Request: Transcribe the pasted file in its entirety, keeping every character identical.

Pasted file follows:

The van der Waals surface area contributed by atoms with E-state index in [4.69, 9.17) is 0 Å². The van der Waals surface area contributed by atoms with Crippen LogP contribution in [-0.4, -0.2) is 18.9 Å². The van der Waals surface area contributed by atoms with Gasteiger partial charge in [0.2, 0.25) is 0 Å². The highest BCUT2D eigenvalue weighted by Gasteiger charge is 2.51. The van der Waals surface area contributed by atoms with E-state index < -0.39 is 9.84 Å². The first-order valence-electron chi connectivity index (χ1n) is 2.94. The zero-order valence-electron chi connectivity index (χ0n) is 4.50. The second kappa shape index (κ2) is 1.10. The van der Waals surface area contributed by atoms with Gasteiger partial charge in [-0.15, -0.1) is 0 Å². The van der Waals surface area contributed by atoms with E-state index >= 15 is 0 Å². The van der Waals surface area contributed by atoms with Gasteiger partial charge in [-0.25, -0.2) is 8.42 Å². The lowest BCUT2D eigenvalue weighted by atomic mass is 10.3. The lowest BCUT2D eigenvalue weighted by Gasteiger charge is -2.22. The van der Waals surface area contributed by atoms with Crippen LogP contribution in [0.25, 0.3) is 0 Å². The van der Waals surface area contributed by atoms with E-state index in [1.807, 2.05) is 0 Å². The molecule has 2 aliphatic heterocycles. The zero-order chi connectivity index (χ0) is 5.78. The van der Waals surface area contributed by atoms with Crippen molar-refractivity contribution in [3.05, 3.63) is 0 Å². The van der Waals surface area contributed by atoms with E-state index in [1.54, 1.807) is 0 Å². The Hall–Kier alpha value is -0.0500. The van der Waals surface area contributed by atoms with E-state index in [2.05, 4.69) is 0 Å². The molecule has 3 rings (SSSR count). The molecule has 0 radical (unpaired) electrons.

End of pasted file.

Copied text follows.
The van der Waals surface area contributed by atoms with E-state index in [4.69, 9.17) is 0 Å². The van der Waals surface area contributed by atoms with Crippen LogP contribution in [-0.4, -0.2) is 18.9 Å². The van der Waals surface area contributed by atoms with Gasteiger partial charge in [0.2, 0.25) is 0 Å². The highest BCUT2D eigenvalue weighted by Gasteiger charge is 2.51. The van der Waals surface area contributed by atoms with E-state index < -0.39 is 9.84 Å². The first-order valence-electron chi connectivity index (χ1n) is 2.94. The zero-order valence-electron chi connectivity index (χ0n) is 4.50. The second kappa shape index (κ2) is 1.10. The van der Waals surface area contributed by atoms with Gasteiger partial charge in [-0.15, -0.1) is 0 Å². The van der Waals surface area contributed by atoms with E-state index >= 15 is 0 Å². The van der Waals surface area contributed by atoms with Gasteiger partial charge in [-0.25, -0.2) is 8.42 Å². The lowest BCUT2D eigenvalue weighted by atomic mass is 10.3. The lowest BCUT2D eigenvalue weighted by Gasteiger charge is -2.22. The van der Waals surface area contributed by atoms with Crippen LogP contribution in [0.25, 0.3) is 0 Å². The van der Waals surface area contributed by atoms with E-state index in [1.807, 2.05) is 0 Å². The molecule has 2 aliphatic heterocycles. The zero-order chi connectivity index (χ0) is 5.78. The van der Waals surface area contributed by atoms with Crippen molar-refractivity contribution in [3.05, 3.63) is 0 Å². The van der Waals surface area contributed by atoms with E-state index in [1.54, 1.807) is 0 Å². The Hall–Kier alpha value is -0.0500. The van der Waals surface area contributed by atoms with E-state index in [2.05, 4.69) is 0 Å². The molecule has 3 rings (SSSR count). The molecule has 0 radical (unpaired) electrons.